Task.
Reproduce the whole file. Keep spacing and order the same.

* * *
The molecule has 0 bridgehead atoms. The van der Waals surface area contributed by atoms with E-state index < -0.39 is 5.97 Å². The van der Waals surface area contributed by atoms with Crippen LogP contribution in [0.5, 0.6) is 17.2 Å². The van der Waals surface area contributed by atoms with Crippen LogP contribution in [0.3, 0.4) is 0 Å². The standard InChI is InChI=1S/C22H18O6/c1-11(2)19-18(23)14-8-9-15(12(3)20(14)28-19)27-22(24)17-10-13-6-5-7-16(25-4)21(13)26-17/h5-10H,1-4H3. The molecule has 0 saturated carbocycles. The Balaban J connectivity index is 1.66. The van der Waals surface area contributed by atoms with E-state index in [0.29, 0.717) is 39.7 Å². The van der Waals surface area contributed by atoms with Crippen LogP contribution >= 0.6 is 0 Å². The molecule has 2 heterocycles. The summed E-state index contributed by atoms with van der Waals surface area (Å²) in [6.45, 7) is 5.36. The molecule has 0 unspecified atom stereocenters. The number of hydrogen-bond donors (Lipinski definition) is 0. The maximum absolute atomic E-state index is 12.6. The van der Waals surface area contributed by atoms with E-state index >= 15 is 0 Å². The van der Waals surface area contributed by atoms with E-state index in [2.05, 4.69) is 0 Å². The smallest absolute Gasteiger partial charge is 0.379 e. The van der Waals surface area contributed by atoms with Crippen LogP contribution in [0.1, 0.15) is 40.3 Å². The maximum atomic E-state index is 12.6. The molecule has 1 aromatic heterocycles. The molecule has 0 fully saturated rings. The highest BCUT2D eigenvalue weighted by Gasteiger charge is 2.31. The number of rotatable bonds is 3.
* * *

The molecule has 0 bridgehead atoms. The van der Waals surface area contributed by atoms with E-state index < -0.39 is 5.97 Å². The van der Waals surface area contributed by atoms with Crippen LogP contribution in [0.5, 0.6) is 17.2 Å². The van der Waals surface area contributed by atoms with Crippen LogP contribution in [0.3, 0.4) is 0 Å². The standard InChI is InChI=1S/C22H18O6/c1-11(2)19-18(23)14-8-9-15(12(3)20(14)28-19)27-22(24)17-10-13-6-5-7-16(25-4)21(13)26-17/h5-10H,1-4H3. The molecule has 0 saturated carbocycles. The Balaban J connectivity index is 1.66. The van der Waals surface area contributed by atoms with E-state index in [0.29, 0.717) is 39.7 Å². The van der Waals surface area contributed by atoms with Crippen LogP contribution >= 0.6 is 0 Å². The molecule has 2 heterocycles. The summed E-state index contributed by atoms with van der Waals surface area (Å²) in [6.45, 7) is 5.36. The molecule has 0 unspecified atom stereocenters. The number of hydrogen-bond donors (Lipinski definition) is 0. The maximum absolute atomic E-state index is 12.6. The van der Waals surface area contributed by atoms with E-state index >= 15 is 0 Å². The van der Waals surface area contributed by atoms with E-state index in [2.05, 4.69) is 0 Å². The smallest absolute Gasteiger partial charge is 0.379 e. The van der Waals surface area contributed by atoms with Crippen LogP contribution in [0.1, 0.15) is 40.3 Å². The maximum atomic E-state index is 12.6. The molecule has 1 aromatic heterocycles. The molecule has 0 fully saturated rings. The highest BCUT2D eigenvalue weighted by Gasteiger charge is 2.31. The number of rotatable bonds is 3.